Spanish footballer at heart of Cup changes
Officials set to run the Spanish-dominated shake-up of the Davis Cup have gone on the offence in a clash of strong opinions regarding the validity of the controversial re-write of the classic competition.
Traditionalist Roger Federer — perhaps the most influential current voice in the sport — has gone on record as doubting the entire concept of condensing the worldwide team competition down to what will be essentially a one-week shootout between 18 teams to be debuted in just over a year.
The 37-year-old said he believed that the new format was “not designed” for him (and other veterans) but for the (short attention span) younger generation of players and fans.
The 20-time Grand Slam winner added that he also found it strange that the total restructure of the tournament which has existed for well over a century was instigated by a former Spanish footballer.
Gerard Pique’s most notable link to tennis is a friendships with fellow Spaniard Rafael Nadal.
But his deep-pocketed management firm Kosmos is leading the charge to the new competition, promising up to $3 billion in prize money over the next quarter-century along with a total rule change.
The International Tennis Federation has signed on whole-heartedly to an unproven future revenue stream, with the federation’s American boss David Haggerty going all-in on the sketchy concept which will be tested in 2019.
“For us tennis players, it’s a bit weird to have a footballer in our world. He must be careful. Not that there is a Pique cup and the Davis Cup is pushed aside,” Federer said.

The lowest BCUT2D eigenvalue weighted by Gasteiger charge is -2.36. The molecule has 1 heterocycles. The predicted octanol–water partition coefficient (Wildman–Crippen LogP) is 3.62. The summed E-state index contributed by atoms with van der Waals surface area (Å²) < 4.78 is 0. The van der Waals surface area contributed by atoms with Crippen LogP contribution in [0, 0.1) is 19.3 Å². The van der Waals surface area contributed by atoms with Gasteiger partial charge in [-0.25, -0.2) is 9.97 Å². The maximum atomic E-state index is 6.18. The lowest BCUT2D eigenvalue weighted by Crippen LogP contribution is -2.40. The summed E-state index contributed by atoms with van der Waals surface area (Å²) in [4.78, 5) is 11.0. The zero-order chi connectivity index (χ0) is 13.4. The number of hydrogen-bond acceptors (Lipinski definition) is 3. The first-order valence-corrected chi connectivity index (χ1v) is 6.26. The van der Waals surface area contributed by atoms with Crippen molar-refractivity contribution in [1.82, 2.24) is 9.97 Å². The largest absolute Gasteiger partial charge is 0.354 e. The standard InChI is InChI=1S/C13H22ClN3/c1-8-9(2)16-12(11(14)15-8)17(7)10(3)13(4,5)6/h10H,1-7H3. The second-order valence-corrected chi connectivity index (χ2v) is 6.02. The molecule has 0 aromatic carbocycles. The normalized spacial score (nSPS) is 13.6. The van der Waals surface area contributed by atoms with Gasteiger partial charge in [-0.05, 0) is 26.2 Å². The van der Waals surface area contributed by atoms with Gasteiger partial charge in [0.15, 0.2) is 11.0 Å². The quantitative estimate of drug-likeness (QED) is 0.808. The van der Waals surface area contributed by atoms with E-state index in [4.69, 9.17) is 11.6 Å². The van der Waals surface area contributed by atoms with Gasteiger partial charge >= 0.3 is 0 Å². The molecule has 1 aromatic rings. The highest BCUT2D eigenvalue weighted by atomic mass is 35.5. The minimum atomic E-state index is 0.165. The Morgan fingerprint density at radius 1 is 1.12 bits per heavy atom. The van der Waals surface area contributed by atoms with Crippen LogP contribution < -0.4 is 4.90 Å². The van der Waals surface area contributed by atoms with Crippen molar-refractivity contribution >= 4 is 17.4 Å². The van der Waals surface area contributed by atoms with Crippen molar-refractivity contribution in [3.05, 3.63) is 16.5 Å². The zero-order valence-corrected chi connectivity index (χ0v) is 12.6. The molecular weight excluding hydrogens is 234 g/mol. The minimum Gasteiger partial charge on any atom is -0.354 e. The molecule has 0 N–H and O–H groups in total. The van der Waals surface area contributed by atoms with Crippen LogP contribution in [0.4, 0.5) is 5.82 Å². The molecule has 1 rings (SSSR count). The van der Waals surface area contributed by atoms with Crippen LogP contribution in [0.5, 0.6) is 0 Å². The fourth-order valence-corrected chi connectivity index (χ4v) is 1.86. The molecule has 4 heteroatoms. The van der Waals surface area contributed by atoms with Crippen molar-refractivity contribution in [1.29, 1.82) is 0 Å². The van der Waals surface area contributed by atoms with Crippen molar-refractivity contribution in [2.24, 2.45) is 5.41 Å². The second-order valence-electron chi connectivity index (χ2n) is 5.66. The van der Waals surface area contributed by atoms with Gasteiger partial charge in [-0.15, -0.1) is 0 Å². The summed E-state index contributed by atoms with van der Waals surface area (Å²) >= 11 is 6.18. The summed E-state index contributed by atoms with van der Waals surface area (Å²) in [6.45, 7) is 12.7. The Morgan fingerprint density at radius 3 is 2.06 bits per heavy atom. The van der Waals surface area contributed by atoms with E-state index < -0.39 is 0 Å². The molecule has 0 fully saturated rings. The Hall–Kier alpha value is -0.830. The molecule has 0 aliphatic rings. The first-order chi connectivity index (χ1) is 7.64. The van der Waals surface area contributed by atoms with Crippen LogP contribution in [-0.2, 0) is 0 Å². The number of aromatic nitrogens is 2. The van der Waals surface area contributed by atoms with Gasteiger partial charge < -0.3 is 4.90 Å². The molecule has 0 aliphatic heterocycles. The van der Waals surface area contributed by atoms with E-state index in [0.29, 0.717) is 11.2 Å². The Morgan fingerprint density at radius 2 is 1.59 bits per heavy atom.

That kind of talk drew a sharp response from Kosmos, which has already signed up Madrid to host the competition in November and is busy lining up former Spanish players to run the ambitious and untested operation.
Kosmos CEO Javier Alonso blasted Federer in an interview with La Nacion in Argentina.
“Every person is free to think what he wants. It’s clear that Gerard is a football player, he is active and has had success.
“I do not understand the comparison that Federer wants to make, I do not know where he wants to get.
“(We have a) team behind, we have people reviewing things and producing ideas. Gerard does not come to the office every day. He is the president or a company that has a team that works, where you have tennis players who understand the sports world.”
Kosmos is quick to point out that Federer and his management company have made their own contribution to the crowded tennis calendar with the September Laver Cup, a Europe v World team competition which has enjoyed major success over its first two editions in Prague and last month in Chicago. It will be staged in 2019 in Geneva.
“Roger has started a tournament, I do not know if it’s a tournament, I do not know how to call it, the Laver Cup,” the Spaniard said.
“They have their interests. Our interest is to keep a competition with a 120-year history and to help its development.
“We have put a lot of money to keep the tennis world working and federations have a specific weight on the development.”
Other major players are also opposed to the new Davis concept, with No. 2 Novak Djokovic saying he would give precedence to the ATP-run World Team Cup revival set for January, 2020 in Australia – another controversial relaunch which could kill off a few ATP-WTA events now situated at the start of the season.
Fifth-ranked German Alexander Zverev said had the Davis format stuck with the “old” system, he would certainly play if Germany made the final.
But he ruled out competing in the new event: “I need my holidays and don’t want to play tennis 11 months of the year, maybe even into December.”
Among the big names, only Spain’s Nadal seems favourable to the competition to be held in his home country.